I believe the second thing that Moses’ mother did was to never allow her son to get away with disobedience. As a little boy, Moses was taught to respect all authority. The book of Romans tells us that all authority is ordained of God: ...For there is no authority except from God, and the authorities that exist are appointed by God (Rom. 13:1). Moses was taught to obey all authority, even those who would treat him unjustly. If Moses had not learned to obey all authority figures consistently during those first five to seven years of his life, he would not have made it from a place of slavery, to the palace in the land of Egypt to later become the savior of Israel!

Even Jesus had to learn to suffer injustice after injustice, and He never complained. In fact, He was perfected through the things that He suffered. How is your child going to be perfected if you do not teach him to suffer injustices with a sweet, humble and courageous spirit?

I am grieved when I hear of children coming home from school, saying, “My teacher corrected me for something I did not do,” and then for mother or father to run to school to reprimand the school teacher (We all know that teachers usually do not punish children without due cause). Your children must learn to suffer injustice with grace at times to help build their character and be refined so that they can be eventually used by God.

So, do not pamper your children. Someday, when your children are grown, they will be treated unjustly. They may be fired from a job for no good cause. Will they then be able to run to mother or father? Early on in their lives, they must learn that the world is not fair, but God is good. As soon as they master this lesson, they will have great peace with that reality.

Dear ones, all of us must realize that: ...all our righteousnesses are like filthy rags... (Isa. 64:6), and if God were to administer justice altogether in our lives, we would receive many, many spankings and chastisements for things that we have done and said, and for attitudes that we expressed in the past.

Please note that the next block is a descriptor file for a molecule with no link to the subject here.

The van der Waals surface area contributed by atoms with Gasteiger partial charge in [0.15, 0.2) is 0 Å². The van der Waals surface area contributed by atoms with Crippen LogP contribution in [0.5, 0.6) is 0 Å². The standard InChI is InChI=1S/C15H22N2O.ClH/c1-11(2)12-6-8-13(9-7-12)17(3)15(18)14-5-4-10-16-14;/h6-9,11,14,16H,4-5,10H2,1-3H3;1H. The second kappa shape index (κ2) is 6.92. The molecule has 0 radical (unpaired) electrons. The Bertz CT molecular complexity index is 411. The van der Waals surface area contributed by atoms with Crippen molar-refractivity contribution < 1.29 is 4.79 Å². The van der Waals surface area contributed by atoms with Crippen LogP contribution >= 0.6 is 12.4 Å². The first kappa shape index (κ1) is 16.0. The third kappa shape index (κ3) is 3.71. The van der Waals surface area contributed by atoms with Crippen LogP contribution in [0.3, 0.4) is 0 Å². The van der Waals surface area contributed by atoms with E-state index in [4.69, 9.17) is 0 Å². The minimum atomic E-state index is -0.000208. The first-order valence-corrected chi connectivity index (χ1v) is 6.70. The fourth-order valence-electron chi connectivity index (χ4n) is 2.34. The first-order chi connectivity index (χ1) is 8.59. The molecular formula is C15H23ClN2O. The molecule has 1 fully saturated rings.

So, mothers, teach your children to submit to authority as Jochebed did—right or wrong, and if there is something that is unfairly or immorally done by a person in authority, go to that person alone and talk things over in a kind, gentle way (There are cases when our children must be protected from harm). In general, you should not give your children the impression that authorities are to be questioned or defied because Paul says that all authority is ordained of God, mostly for justice, and often for injustice, to bring us to the feet of Jesus. No doubt, Moses’ mother instilled in him the law of God and exemplified a joyful obedience to God’s law by example in her own life. She demonstrated the love, mercy and justice of God in her dealings with her children and others. No matter how busy Jochebed was, she made it a priority to instill habits of godliness into her son, Moses.

Through her praying, Jochebed put something wonderful into the soul of Moses. She taught him to obey authority, never to complain when treated unjustly; and finally, she taught him in his first five to seven years to abstain from worldliness and to put God first.

Moses would never have been elevated in the Egyptian court had his mother not taught him all these things. The sole justification for a woman giving birth to a child is that she raises her child for the glory of God, and this can only be done, in most cases, if she gives her utmost attention and energies to her role of motherhood. Yes, mothers, many of you must choose between instilling into your children the things of eternity, and worldly/self-centered pursuits. Train up a child in the way he should go, and when he is old he will not depart from it (Prov. 22:6). This is your divine vocation and you will never regret it for all eternity.

In my own life, my mother died after 50 years of widowhood and she left nothing material behind for me except her Bible. But what she taught me and put into my heart, nothing in the world can take it away from me. Be a mother like Jochebed and fulfill God’s calling for your life.